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Straight after did I meet him with a chain.

Adr. It may be so, but I did never see it. Come, jailer, bring me where the goldsmith is ; I long to know the truth hereof at large.

Enter ANTIPHOLUS OF SYRACUSE, with his rapier

drawn, and DROMIO OF SYRACUSE. Luc. God, for thy mercy! they are loose again. Adr. And come with naked swords : let's call

more help, To have them bound again. Of

Away; they 'll kill us.

[Exeunt Officer, Adr. and Luc. Ant. S. I see, these witches are afraid of swords. Dro. $. She, that would be your wife, now ran

from you.

Ant. S. Come to the Centaur ; fetch our stuff 1

from thence : I long, that we were safe and sound aboard.

Dro. S. Faith, stay here this night: they will surely do us no harm; you saw, they speak us fair, give us gold: methinks, they are such a gentle nation, that but for the mountain of mad flesh that claims marriage of me, I could find in my heart to stay here still, and turn witch.

Ant. S. I will not stay to-night for all the town; Therefore away, to get our stuff aboard. [Exeunt.

1 Baggage.



The same. Before an abbey.

Enter MERCHANT and ANGELO. Ang. I am sorry, sir, that I have hinder'd

you; But, I protest, he had the chain of me, Though most dishonestly he doth deny it.

Mer. How is the man esteem'd here in the city ?

Ang. Of very reverent reputation, sir;
Of credit infinite ; highly beloved ;
Second to none that lives here in the city.
His word might bear my wealth at any time.

Mer. Speak softly : yonder, as I think, he walks.


Ang. 'Tis so; and that self chain about his neck, Which he forswore, most monstrously, to have. Good sir, draw near to me, I'll speak to him. Signior Antipholus, I wonder much That you would put me to this shame and trouble ; And, not without some scandal to yourself, With circumstance, and oaths, so to deny This chain, which now you wear so openly : Beside the charge, the shame, imprisonment, You have done wrong to this my honest friend; Who, but for staying on our controversy, Had hoisted sail, and put to sea to-day.

This chain you had of me; can you deny it?

Ant. S. I think, I had ; I never did deny it.
Mer. Yes, that you did, sir ; and forswore it too.
Ant. S. Who heard me to deny it, or forswear it?
Mer. These ears of mine, thou knowest, did hear

Fie on thee, wretch ! 'tis pity, that thou livest
To walk where any honest men resort.

Ant. S. Thou art a villain, to impeach me thus : I 'll prove

mine honor and mine honesty Against thee presently, if thou darest stand. Mer. I dare, and do defy thee for a villain.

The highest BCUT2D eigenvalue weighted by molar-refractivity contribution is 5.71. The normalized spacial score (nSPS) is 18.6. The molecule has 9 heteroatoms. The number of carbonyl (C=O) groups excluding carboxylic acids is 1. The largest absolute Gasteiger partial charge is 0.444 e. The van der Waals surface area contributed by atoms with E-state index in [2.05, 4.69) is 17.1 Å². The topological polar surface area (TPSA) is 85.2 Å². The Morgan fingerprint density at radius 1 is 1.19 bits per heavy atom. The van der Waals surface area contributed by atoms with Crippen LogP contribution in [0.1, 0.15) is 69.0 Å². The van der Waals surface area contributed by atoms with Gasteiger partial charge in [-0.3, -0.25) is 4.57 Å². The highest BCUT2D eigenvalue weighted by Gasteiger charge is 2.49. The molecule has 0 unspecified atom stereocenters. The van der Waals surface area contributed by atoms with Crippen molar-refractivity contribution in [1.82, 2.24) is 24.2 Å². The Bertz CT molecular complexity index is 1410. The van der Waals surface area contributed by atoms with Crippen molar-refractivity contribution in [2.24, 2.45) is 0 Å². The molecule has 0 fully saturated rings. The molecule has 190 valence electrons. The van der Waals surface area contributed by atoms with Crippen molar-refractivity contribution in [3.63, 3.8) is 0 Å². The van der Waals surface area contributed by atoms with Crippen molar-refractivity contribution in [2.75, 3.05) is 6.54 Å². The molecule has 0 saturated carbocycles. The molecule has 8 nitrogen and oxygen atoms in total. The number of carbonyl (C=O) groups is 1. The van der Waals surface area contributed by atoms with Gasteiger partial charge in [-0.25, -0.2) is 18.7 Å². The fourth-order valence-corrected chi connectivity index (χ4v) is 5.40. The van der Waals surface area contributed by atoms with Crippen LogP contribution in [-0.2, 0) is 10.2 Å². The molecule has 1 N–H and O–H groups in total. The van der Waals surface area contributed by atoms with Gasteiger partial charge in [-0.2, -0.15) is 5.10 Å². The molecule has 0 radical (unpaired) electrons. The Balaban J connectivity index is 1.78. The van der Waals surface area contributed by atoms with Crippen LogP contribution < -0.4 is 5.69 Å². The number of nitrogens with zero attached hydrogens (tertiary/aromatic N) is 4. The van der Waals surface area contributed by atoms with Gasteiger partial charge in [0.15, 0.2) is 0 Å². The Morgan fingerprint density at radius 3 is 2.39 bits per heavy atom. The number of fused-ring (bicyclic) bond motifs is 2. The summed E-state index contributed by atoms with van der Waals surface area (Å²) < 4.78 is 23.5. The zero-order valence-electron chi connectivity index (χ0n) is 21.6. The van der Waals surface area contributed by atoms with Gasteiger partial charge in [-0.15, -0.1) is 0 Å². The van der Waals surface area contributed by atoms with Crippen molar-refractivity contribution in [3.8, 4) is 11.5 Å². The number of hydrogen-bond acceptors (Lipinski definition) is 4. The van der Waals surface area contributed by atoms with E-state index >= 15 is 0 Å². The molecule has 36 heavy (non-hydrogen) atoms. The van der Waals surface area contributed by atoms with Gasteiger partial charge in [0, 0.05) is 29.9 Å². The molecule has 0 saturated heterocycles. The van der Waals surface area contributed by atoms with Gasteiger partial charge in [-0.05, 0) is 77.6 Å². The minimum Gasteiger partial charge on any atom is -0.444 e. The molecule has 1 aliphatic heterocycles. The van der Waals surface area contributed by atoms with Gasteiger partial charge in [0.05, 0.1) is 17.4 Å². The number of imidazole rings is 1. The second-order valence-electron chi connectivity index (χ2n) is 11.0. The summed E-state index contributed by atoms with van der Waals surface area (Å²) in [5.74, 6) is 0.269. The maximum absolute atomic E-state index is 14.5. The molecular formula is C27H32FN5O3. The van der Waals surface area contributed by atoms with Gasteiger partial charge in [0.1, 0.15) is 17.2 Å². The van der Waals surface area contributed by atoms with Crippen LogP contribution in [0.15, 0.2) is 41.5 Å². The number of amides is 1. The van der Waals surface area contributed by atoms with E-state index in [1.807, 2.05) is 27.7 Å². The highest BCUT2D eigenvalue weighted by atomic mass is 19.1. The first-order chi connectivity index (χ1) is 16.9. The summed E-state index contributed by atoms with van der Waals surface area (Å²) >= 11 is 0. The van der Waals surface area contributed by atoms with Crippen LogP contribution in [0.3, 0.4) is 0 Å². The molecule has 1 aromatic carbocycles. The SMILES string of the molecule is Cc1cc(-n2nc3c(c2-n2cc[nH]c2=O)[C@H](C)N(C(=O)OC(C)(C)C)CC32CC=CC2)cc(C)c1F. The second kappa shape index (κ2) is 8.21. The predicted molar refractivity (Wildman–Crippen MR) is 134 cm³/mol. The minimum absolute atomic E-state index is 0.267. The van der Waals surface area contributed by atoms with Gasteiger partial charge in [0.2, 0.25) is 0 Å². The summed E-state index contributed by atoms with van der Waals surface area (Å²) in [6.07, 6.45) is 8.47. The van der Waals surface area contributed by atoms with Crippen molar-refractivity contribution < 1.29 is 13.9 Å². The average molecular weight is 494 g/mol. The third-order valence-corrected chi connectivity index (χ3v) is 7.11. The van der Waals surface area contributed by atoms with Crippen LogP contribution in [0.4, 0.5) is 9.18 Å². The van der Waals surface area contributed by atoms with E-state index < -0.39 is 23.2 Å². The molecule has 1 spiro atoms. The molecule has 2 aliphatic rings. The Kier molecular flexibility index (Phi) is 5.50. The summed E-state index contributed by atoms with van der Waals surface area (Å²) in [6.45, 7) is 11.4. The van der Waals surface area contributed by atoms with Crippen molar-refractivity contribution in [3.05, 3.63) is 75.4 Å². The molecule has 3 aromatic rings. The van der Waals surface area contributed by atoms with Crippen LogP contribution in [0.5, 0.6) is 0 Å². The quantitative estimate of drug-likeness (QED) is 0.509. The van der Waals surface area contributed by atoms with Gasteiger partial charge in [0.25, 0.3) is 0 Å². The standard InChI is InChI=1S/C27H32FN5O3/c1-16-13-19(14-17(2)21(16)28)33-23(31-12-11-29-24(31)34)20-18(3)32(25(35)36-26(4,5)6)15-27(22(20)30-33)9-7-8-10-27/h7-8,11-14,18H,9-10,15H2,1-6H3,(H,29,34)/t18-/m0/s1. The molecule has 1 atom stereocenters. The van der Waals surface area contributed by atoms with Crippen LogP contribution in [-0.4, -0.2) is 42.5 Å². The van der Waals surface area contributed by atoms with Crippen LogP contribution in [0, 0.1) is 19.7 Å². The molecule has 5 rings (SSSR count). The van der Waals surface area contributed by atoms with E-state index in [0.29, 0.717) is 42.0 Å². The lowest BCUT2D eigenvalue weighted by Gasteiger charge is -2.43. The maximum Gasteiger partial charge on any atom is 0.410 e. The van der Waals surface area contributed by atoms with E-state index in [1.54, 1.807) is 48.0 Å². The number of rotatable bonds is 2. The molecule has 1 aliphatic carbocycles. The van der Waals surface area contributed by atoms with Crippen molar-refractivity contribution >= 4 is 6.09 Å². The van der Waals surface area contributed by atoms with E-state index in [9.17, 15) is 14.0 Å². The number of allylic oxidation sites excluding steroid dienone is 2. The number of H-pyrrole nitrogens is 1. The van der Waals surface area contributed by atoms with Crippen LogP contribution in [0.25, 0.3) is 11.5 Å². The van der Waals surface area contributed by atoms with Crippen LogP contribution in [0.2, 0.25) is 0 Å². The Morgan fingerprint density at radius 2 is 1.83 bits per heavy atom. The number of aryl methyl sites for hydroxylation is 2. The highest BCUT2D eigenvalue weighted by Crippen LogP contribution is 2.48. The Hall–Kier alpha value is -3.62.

[they draw.


Adr. Hold, hurt him not, for God's sake; he is

mad :Some get within him,1 take his sword away : Bind Dromio too, and bear them to my house. Dro. S. Run, master, run; for God's sake, take

a house.? This is some priory.—In, or we are spoil’d.

[Exeunt Ant. S. and Dro. S. to the abbey.


Abb. Be quiet, people. Wherefore throng you


Close, grapple with him.

2 Go into a house.

Adr. To fetch my poor distracted husband hence.
Let us come in, that we may bind him fast,
And bear him home for his recovery.

Ang. I knew, he was not in his perfect wits.
Mer. I am sorry now that I did draw on him.
Abb. How long hath this possession held the

Adr. This week he hath been heavy, sour, sad,
And much different from the man he was ;
But, till this afternoon, his passion
Ne'er brake into extremity of rage.

Abb. Hath he not lost much wealth by wreck of

sea ?

Buried some dear friend ? Hath not else his eye
Stray'd his affection in unlawful love?
A sin prevailing much in youthful men,
Who give their eyes the liberty of gazing.
Which of these sorrows is he subject to ?

Adr. To none of these, except it be the last ; Namely, some love, that drew him oft from home.

Abb. You should for that have reprehended him.
Adr. Why, so I did.

Ay, but not rough enough.
Adr. As roughly as my modesty would let me.
Abb. Haply, in private.

And in assemblies too.
Abb. Ay, but not enough.
Adr. It was the copy of our conference :

i Theme.



In bed, he slept not for my urging it;
At board, he fed not for my urging it;
Alone, it was the subject of my theme;
In company, I often glanced it;
Still did I tell him it was vile and bad.

Abb. And thereof came it that the man was mad.
The venom clamors of a jealous woman
Poison more deadly than a mad dog's tooth.
It seems, his sleeps were hinder'd by thy railing ;
And thereof comes it that his head is light.
Thou say'st, his meat was sauced with thy up-

braidings : Unquiet meals make ill digestions, Thereof the raging fire of fever bred ; And what's a fever but a fit of madness ? Thou say'st, his sports were hinder’d by thy brawls : Sweet recreation barr'd, what doth ensue, But moody and dull melancholy, Kinsman to grim and comfortless despair ; And, at their heels, a huge infectious troop Of pale distemperatures, and foes to life? In food, in sport, and life-preserving rest To be disturb’d, would mad or man or beast : The consequence is then, thy jealous fits Have scared thy husband from the use of wits.

Luc. She never reprehended him but mildly, When he demean'd himself rough, rude, and

wildly.Why bear you these rebukes, and answer not?

Adr. She did betray me to my own reproof.Good people, enter, and lay hold on him.

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